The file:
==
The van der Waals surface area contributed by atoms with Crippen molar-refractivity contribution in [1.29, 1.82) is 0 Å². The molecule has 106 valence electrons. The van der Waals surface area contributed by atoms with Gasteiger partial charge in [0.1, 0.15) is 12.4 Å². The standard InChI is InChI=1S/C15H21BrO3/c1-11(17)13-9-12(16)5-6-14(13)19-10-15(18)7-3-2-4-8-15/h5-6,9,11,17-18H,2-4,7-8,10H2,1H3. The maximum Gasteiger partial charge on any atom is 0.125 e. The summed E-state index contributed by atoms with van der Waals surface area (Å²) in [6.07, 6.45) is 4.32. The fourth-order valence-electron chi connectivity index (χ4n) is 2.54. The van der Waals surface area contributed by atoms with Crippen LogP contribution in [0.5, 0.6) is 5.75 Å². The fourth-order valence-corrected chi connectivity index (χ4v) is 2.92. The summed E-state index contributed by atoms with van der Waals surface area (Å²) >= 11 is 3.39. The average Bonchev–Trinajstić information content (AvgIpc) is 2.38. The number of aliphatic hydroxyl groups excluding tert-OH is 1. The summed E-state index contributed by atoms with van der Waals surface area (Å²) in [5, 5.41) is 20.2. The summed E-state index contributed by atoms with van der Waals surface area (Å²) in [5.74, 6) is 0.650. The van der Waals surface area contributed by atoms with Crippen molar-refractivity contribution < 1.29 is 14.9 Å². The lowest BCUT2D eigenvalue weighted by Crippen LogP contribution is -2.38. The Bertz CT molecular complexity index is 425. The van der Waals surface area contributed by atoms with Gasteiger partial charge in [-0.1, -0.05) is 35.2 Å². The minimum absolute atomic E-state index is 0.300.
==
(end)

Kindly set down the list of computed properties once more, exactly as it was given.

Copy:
The van der Waals surface area contributed by atoms with Crippen molar-refractivity contribution in [1.29, 1.82) is 0 Å². The molecule has 106 valence electrons. The van der Waals surface area contributed by atoms with Gasteiger partial charge in [0.1, 0.15) is 12.4 Å². The standard InChI is InChI=1S/C15H21BrO3/c1-11(17)13-9-12(16)5-6-14(13)19-10-15(18)7-3-2-4-8-15/h5-6,9,11,17-18H,2-4,7-8,10H2,1H3. The maximum Gasteiger partial charge on any atom is 0.125 e. The summed E-state index contributed by atoms with van der Waals surface area (Å²) in [6.07, 6.45) is 4.32. The fourth-order valence-electron chi connectivity index (χ4n) is 2.54. The van der Waals surface area contributed by atoms with Crippen LogP contribution in [0.5, 0.6) is 5.75 Å². The fourth-order valence-corrected chi connectivity index (χ4v) is 2.92. The summed E-state index contributed by atoms with van der Waals surface area (Å²) >= 11 is 3.39. The average Bonchev–Trinajstić information content (AvgIpc) is 2.38. The number of aliphatic hydroxyl groups excluding tert-OH is 1. The summed E-state index contributed by atoms with van der Waals surface area (Å²) in [5, 5.41) is 20.2. The summed E-state index contributed by atoms with van der Waals surface area (Å²) in [5.74, 6) is 0.650. The van der Waals surface area contributed by atoms with Crippen molar-refractivity contribution < 1.29 is 14.9 Å². The lowest BCUT2D eigenvalue weighted by Crippen LogP contribution is -2.38. The Bertz CT molecular complexity index is 425. The van der Waals surface area contributed by atoms with Gasteiger partial charge in [-0.1, -0.05) is 35.2 Å². The minimum absolute atomic E-state index is 0.300.